After more than a decade, the Snoqualmie Tribe of the Puget Sound area was successful in regaining ownership of its land surrounding Snoqualmie Falls in western Washington.
Snoqualmie Falls attracts over two million visitors a year, and is the ancestral home of both the Snoqualmie and Muckleshoot Tribes. In a bid to stop development on its sacred sites, the Snoqualmie bought the land, which included the nearby Salish Lodge for $125 million from the Muckleshoot Tribe. The Muckleshoot bought the land in 2007, wanting to build a convention center and hotel expansion to grow the tribe’s economy.
“We have cousins, we have aunts and uncles at Muckleshoot,” Tribal Chair Carolyn Lubenau told KING 5. “I know they know our grandparents walked here together. These are their ancestral bones as well.”
The city of Snoqualmie has developed the area north of the falls in recent years to accommodate growth, and sacred artefacts were found during the construction of a roundabout.
The area is an ancestral burial ground, and the tribe says that the purchase “halts a planned development that would have disturbed generations of Snoqualmie ancestors in their final resting places.”
The concept of land reparations has gained traction outside of Indigenous communities recently, as federal lands across the country are returning to tribal lands. This year saw what is believed to be the first case of a voluntary land return by a government (which wasn’t precipitated by a sale, lawsuit or trade), when the city of Eureka, CA signed the deed to Duluwat Island back to the Wiyot people after more than a century. And though the 202 acres returned to the Wiyot people in October was significant, the tribe had pushed for decades for the return, raising over $100,000 in 2000 to purchase 1.5 acres at the northern tip of the island. Four years later, Eureka officials approved a resolution to give back an additional 45 acres.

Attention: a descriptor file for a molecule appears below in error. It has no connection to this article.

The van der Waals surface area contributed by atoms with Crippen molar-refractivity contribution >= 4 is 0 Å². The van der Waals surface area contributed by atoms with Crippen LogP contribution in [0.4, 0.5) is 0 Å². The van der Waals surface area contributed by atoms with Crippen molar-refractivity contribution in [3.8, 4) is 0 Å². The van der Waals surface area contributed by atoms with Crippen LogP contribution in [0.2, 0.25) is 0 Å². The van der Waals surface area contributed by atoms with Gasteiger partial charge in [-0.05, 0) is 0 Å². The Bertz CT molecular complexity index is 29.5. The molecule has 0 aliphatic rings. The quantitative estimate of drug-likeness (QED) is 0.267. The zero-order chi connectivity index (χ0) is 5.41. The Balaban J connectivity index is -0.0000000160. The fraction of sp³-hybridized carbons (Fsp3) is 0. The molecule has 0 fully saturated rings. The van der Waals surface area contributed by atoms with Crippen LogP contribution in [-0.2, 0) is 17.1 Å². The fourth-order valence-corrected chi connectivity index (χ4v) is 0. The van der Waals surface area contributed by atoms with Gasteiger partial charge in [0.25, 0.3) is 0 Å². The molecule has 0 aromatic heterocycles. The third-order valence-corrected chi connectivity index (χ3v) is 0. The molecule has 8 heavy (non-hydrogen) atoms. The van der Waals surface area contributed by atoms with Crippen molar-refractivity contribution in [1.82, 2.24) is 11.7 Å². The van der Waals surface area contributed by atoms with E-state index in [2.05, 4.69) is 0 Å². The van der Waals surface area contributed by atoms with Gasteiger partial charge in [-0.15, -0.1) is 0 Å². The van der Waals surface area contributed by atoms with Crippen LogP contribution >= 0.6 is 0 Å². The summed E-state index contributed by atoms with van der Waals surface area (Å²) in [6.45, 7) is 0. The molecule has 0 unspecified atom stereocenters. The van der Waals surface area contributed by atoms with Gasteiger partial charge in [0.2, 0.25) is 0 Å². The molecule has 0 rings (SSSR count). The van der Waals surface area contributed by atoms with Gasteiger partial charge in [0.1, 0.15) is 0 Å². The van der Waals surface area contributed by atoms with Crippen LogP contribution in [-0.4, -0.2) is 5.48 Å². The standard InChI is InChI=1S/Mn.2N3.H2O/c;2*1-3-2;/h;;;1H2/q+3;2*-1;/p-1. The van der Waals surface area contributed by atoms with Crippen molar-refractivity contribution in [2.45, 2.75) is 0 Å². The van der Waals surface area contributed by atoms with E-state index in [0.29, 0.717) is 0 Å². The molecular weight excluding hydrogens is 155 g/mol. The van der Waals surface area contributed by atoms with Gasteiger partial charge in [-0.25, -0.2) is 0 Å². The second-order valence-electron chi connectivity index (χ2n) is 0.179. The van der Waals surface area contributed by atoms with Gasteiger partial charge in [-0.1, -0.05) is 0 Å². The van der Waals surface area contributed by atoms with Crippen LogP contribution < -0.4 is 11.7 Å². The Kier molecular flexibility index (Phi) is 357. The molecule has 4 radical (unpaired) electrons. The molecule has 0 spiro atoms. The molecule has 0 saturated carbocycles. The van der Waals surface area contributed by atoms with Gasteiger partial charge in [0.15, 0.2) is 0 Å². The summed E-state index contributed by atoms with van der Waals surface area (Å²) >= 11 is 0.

The Tribal Fairness Act, which passed in 2018 after seven rejections in the U.S. Senate, returns over 30,000 acres of land in western Oregon to the Cow Creek Band, Coos, Lower Umpqua, and Siuslaw tribes.
“This is pretty rare. It shouldn’t be, but it is,” Cris Stainbrook, president of the Indian Land Tenure Foundation told Mother Jones.